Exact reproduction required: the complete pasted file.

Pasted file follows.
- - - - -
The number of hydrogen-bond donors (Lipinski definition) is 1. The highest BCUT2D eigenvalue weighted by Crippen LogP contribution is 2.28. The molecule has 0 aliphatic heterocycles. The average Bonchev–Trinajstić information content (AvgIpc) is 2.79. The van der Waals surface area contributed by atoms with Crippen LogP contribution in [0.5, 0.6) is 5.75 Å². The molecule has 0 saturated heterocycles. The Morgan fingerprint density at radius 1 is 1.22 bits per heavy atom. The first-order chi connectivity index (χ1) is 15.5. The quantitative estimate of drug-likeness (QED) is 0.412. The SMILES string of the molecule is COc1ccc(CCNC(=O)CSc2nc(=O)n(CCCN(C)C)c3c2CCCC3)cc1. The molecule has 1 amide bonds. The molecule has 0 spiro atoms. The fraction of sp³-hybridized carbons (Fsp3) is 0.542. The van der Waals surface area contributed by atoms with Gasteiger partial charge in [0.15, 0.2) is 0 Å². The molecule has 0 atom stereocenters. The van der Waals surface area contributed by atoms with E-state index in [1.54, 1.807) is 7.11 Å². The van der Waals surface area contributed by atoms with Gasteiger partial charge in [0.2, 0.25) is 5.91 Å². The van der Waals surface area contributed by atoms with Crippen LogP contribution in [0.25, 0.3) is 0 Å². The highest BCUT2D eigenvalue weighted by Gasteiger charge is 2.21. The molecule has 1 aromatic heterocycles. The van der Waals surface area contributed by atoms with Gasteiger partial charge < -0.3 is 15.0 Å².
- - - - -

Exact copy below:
The number of hydrogen-bond donors (Lipinski definition) is 1. The highest BCUT2D eigenvalue weighted by Crippen LogP contribution is 2.28. The molecule has 0 aliphatic heterocycles. The average Bonchev–Trinajstić information content (AvgIpc) is 2.79. The van der Waals surface area contributed by atoms with Crippen LogP contribution in [0.5, 0.6) is 5.75 Å². The molecule has 0 saturated heterocycles. The Morgan fingerprint density at radius 1 is 1.22 bits per heavy atom. The first-order chi connectivity index (χ1) is 15.5. The quantitative estimate of drug-likeness (QED) is 0.412. The SMILES string of the molecule is COc1ccc(CCNC(=O)CSc2nc(=O)n(CCCN(C)C)c3c2CCCC3)cc1. The molecule has 1 amide bonds. The molecule has 0 spiro atoms. The fraction of sp³-hybridized carbons (Fsp3) is 0.542. The van der Waals surface area contributed by atoms with Gasteiger partial charge in [0.15, 0.2) is 0 Å². The molecule has 0 atom stereocenters. The van der Waals surface area contributed by atoms with E-state index in [1.54, 1.807) is 7.11 Å². The van der Waals surface area contributed by atoms with Gasteiger partial charge in [0.2, 0.25) is 5.91 Å². The van der Waals surface area contributed by atoms with Crippen LogP contribution in [0.25, 0.3) is 0 Å². The highest BCUT2D eigenvalue weighted by Gasteiger charge is 2.21. The molecule has 1 aromatic heterocycles. The van der Waals surface area contributed by atoms with Gasteiger partial charge < -0.3 is 15.0 Å².